Last week in Frankfort, Democrats unveiled a new strategy for negotiating Republican-dominated state government: Guts
“The special session simply provides welfare for politicians, and it is very unfair to Kentucky taxpayers. Included are talking points and a set of quotes from a diverse group of political and policy experts to help you communicate this important bi-partisan message. As always, we encourage you to distribute this document to your e-mail lists as well as to other outlets in your community.”
—Rapid Response Alert issued by the
Kentucky Democratic Party on Tuesday, July 3
He spoke in sharp jabs of obloquy, quick like an auctioneer, before the podium microphone last Thursday, boasting a clarion call for defiance that is grossly out of character for this political body. I kept waiting for the caveat to come from House Speaker Jody Richards, a decent man’s decent man with questionable energy these days, after he stumbled through a bid for governor a few months ago.
Sitting in the House gallery Thursday, among activist groups, staffers and general hangers-on to the politically charged special session called last Monday by Gov. Fletcher — who is parading welfare for a coal company as an “emergency” — I somberly prepared myself for the abdication of message and moral that usually follows such brash, fiery language in places like this. Despite rumors in the hours before that the House would — under Richards’ leadership — walk out on what many have called an act of hack politics from a flailing governor trying to get re-elected, I refused to cave to my desire for such a bold act from the Dems.
• this is the party that nudged Jonathan Miller, the lone true progressive of a seven-man primary, out of the governor’s race as a matter of political expediency. The young (well, 39) Miller wants to end the destructive practice of mountaintop removal mining, believes in universal healthcare and has a plan — and a track record — for providing Kentuckians affordable higher education. All that, evidently, isn’t right for Kentucky (or electable) just yet;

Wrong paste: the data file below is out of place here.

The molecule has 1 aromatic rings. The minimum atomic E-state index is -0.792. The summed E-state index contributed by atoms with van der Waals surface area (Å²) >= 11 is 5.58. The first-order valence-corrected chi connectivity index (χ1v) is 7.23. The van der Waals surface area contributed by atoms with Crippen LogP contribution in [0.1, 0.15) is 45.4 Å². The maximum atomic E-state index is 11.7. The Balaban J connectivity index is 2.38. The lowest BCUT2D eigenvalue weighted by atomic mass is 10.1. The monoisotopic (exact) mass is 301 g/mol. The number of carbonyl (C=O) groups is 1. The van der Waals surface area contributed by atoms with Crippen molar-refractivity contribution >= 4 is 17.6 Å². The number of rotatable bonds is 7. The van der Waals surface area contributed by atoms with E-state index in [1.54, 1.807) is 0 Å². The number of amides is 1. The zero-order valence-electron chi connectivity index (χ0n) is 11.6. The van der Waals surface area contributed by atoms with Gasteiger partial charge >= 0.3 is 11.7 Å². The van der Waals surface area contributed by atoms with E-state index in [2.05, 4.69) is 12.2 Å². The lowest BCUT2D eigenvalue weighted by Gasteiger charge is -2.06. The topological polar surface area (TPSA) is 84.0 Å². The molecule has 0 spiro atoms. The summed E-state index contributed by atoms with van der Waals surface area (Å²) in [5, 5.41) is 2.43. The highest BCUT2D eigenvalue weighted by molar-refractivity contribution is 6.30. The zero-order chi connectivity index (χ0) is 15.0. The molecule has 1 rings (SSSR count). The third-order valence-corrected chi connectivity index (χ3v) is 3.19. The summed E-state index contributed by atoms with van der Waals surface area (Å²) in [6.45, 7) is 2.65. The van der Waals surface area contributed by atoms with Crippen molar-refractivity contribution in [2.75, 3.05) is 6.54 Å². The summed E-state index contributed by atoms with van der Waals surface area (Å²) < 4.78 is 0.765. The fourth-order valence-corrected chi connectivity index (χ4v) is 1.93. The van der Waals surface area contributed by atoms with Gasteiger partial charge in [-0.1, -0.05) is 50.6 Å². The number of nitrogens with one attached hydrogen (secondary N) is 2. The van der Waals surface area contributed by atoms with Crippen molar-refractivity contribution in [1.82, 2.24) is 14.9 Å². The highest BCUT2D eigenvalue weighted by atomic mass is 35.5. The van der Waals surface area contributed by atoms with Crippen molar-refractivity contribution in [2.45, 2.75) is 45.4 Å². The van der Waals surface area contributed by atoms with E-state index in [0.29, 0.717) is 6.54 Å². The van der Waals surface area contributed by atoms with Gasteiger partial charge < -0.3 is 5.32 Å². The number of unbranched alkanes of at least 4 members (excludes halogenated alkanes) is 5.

• this is the party whose state apparatus was disintegrating into splintered clusters under Jerry Lundergan, who as chairman appeared to be not only a bonehead misogynist but an inadequate custodian of party coffers, a mini-scandal that hobbled state Dems in 2006;
• this is the party whose House leader, Richards, has endorsed teaching intelligent design in Kentucky classrooms. He has also taken money from Peabody Energy, a mountaintop-removing coal company currently building a coal-fired power plant in Central City, a western Kentucky town near Richards’ native Bowling Green. Peabody, of course, is the company Fletcher claims needs a tax incentive to build either a coal-gasification or a coal-to-liquids plant in Kentucky — the governor has said both while trying to defend the special session’s essentialness. Fletcher claims it’s an “emergency,” the Constitutional qualifier for calling a special session. He ignores the fact that it would take an act of the U.S. Congress, which appears to have no prospects of acting on alt-fuel appropriations, to actually build such a thing. (By the way, Peabody already has a $400,000 grant from the state to study whether such technology is viable. Why give $315 million in tax incentives over 25 years before the technology is proven?)
That is some rancorous shit, to be sure. But at the very least, things appear different now on the surface.
Confident and brash during his rousing floor speech on Thursday, Richards called Fletcher’s special session a “charade” and said the attempt at justification was “the most ridiculous of ironies,” considering that many items on the governor’s agenda were either ignored or vetoed by him during the regular session, including an alternative energy bill and several major appropriations for state universities.